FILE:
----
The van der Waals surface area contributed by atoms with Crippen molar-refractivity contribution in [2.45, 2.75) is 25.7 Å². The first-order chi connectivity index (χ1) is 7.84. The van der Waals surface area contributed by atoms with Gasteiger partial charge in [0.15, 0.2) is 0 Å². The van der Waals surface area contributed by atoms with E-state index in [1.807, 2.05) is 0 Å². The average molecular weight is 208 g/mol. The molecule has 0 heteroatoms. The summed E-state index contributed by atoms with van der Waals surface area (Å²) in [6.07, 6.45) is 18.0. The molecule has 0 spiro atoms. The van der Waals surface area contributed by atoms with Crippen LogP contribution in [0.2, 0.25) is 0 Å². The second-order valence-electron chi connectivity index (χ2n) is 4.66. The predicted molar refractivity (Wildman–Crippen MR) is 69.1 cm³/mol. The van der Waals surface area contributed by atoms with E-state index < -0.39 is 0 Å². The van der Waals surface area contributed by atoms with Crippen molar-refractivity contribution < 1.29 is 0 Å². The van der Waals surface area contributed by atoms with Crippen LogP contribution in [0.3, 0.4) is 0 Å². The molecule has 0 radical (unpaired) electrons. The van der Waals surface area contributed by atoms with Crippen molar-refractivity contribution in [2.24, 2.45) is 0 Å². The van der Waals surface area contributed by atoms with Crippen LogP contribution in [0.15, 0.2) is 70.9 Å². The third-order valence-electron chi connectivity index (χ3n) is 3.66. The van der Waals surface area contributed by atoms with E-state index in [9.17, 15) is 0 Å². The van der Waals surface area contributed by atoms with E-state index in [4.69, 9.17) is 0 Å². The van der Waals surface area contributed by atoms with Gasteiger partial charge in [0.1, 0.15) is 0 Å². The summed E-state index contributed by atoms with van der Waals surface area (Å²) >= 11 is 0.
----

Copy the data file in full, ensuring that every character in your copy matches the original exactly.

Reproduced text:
The van der Waals surface area contributed by atoms with Crippen molar-refractivity contribution in [2.45, 2.75) is 25.7 Å². The first-order chi connectivity index (χ1) is 7.84. The van der Waals surface area contributed by atoms with Gasteiger partial charge in [0.15, 0.2) is 0 Å². The van der Waals surface area contributed by atoms with E-state index in [1.807, 2.05) is 0 Å². The average molecular weight is 208 g/mol. The molecule has 0 heteroatoms. The summed E-state index contributed by atoms with van der Waals surface area (Å²) in [6.07, 6.45) is 18.0. The molecule has 0 spiro atoms. The van der Waals surface area contributed by atoms with Crippen LogP contribution in [0.2, 0.25) is 0 Å². The second-order valence-electron chi connectivity index (χ2n) is 4.66. The predicted molar refractivity (Wildman–Crippen MR) is 69.1 cm³/mol. The van der Waals surface area contributed by atoms with E-state index < -0.39 is 0 Å². The van der Waals surface area contributed by atoms with Crippen molar-refractivity contribution < 1.29 is 0 Å². The van der Waals surface area contributed by atoms with Crippen LogP contribution in [0.3, 0.4) is 0 Å². The molecule has 0 radical (unpaired) electrons. The van der Waals surface area contributed by atoms with Crippen molar-refractivity contribution in [2.24, 2.45) is 0 Å². The van der Waals surface area contributed by atoms with Crippen LogP contribution in [0.15, 0.2) is 70.9 Å². The third-order valence-electron chi connectivity index (χ3n) is 3.66. The van der Waals surface area contributed by atoms with E-state index in [9.17, 15) is 0 Å². The van der Waals surface area contributed by atoms with E-state index in [4.69, 9.17) is 0 Å². The van der Waals surface area contributed by atoms with Gasteiger partial charge in [0.1, 0.15) is 0 Å². The summed E-state index contributed by atoms with van der Waals surface area (Å²) >= 11 is 0.